Hearing Aid

Overview

        A hearing aid is a small device that is worn on or in the ear in order to amplify sound for those who have hearing loss or impairment. The three common styles of hearing aid (behind the ear, in the ear canal, and in the pinna) are reviewed below. Hearing aids have been shown to be effective in many empirical studies (e.g., Rekkedal, 2012, Van den Bogaert, Carette & Wouters, 2011). Many individuals who have hearing aids choose not to wear them for a variety of reasons; including comfort and sound quality (McCormack & Fortnum, 2013), and it seems that this rejection is more common in individuals with mild to moderate hearing loss (Rekkedal, 2012). Research has shown that individuals with Intellectual Disabilities (who often have hearing impairment) are able to wear and discuss hearing aid satisfaction effectively (Meuwese-Jongejeugd, Verschuure & Evenhuis, 2007), so it seems that hearing aids are appropriate in a variety of exceptional populations regardless of other impairment.

 

Research Rating: Due to the experimental nature of the information cited in this description this information is to be trusted as valid and reliable.

 

Advantages:

  • Can be used to amplify sound for those who have trouble hearing

  • Can be paired with FM/IR systems in the classroom

  • Increase independence

 

Disadvantages:

  • May not be effective in noisy environments

  • Many individuals who are prescribed hearing aids abandon the technology because it does not work well for them

 

To Consider

  • Comfort and fit are incredibly important for hearing aid satisfaction (McCormack & Fortnum, 2013)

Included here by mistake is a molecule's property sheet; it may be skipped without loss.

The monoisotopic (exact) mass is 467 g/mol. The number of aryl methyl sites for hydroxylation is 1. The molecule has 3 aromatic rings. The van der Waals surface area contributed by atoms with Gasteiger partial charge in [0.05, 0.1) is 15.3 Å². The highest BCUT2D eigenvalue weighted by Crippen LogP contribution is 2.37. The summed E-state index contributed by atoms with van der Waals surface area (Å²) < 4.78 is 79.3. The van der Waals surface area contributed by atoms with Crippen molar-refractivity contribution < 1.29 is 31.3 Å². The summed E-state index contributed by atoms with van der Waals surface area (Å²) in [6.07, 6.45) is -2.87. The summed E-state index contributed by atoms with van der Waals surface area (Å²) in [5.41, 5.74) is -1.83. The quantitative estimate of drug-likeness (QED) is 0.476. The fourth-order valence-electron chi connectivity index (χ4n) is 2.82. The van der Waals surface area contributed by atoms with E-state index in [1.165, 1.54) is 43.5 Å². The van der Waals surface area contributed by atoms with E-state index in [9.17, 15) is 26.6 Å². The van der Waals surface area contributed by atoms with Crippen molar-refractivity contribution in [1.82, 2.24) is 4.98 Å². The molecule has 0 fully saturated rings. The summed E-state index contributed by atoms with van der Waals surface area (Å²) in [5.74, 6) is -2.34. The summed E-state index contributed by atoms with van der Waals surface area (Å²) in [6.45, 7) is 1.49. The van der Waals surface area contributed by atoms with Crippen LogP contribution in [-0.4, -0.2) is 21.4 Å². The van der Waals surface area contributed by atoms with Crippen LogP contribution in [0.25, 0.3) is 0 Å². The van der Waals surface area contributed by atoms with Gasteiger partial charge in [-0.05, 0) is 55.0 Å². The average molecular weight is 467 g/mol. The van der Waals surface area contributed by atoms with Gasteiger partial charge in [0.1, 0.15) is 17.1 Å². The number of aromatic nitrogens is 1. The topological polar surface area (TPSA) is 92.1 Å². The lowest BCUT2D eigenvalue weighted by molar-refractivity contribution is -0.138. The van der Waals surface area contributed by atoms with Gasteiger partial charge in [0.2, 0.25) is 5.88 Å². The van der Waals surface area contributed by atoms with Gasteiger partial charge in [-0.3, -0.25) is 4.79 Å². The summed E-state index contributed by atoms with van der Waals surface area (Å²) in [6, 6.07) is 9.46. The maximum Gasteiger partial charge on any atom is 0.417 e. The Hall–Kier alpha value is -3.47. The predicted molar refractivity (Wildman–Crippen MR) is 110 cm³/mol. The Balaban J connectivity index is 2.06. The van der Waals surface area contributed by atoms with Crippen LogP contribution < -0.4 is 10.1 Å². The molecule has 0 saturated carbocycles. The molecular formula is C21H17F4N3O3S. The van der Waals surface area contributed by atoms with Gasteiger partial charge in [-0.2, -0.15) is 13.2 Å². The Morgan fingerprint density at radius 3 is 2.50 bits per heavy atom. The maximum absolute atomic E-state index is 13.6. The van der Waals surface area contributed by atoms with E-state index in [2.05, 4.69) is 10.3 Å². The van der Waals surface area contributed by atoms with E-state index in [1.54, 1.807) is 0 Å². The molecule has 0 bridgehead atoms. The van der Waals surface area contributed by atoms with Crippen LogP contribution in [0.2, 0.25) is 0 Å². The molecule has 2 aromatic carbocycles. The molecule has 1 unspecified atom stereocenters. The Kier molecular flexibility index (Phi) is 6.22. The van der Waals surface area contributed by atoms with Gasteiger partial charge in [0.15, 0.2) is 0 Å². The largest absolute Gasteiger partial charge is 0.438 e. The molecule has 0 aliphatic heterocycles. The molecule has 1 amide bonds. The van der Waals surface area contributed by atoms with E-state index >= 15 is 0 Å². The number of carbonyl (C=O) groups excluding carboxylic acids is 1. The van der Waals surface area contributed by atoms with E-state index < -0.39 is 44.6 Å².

• Age at which hearing aids are prescribed can affect the user’s long-term use. Typically individuals with mild to moderate hearing loss are prescribed later and often wear their hearing aids less than individuals with severe hearing loss (Rekkedal, 2012)

  • Some individuals are more sensitive to background noise than others, and therefore may not respond as well to using hearing aids. These differences are not affected by acclimatization, so this should be considered when selecting hearing aids (Nabelek, Tampas & Burchfield, 2004)

  • Contact an audiologist for more information

Exact prices change frequently, which is why only approximate ranges are listed. 

$ - Under $5

$$ - Between $6 and $50

$$$ - Between $51 and $250

$$$$ - Over $250

References

 

McCormack, A. & Fortnum, H. (2013). Why do people fitted with hearing aids not wear them?. International Journal of Audiology, 52, 360–368.

 

Meuwese-Jongejeugd, A., Verschuure, H., & Evenhuis, H. M. (2007). Hearing aids: expectations and satisfaction of people with an intellectual disability, a descriptive pilot study. Journal of Intellectual Disability Research, 51, 913–922.

 

Nabelek, A. K., Tampas, J. W., & Burchfield, S. B. (2004). Comparison of speech perception in background noise with acceptance of background noise in aided and unaided conditions. Journal of Speech, Language, and Hearing Research, 47, 1001-1011.

 

Rekkedal, A. M. (2012). Assistive hearing technologies among students with hearing impairment: Factors that promote satisfaction. Journal of Deaf Studies and Deaf Education, 17, 499-517.

 

Van den Bogaert, T., Carette, E. & Wouters, J. (2011). Sound source localization using hearing aids with microphones placed behind-the-ear, in-the-canal, and in-the-pinna. International Journal of Audiology, 50, 164–176.

 

Written by Bronwyn Lamond, Last Revision January 2017

Academic Intervention Lab

Department of Applied Psychology and Human Development

Ontario Institute for Studies in Education, Toronto, ON M5S 1V6, Canada
     Email: academicinterventionlab@utoronto.ca

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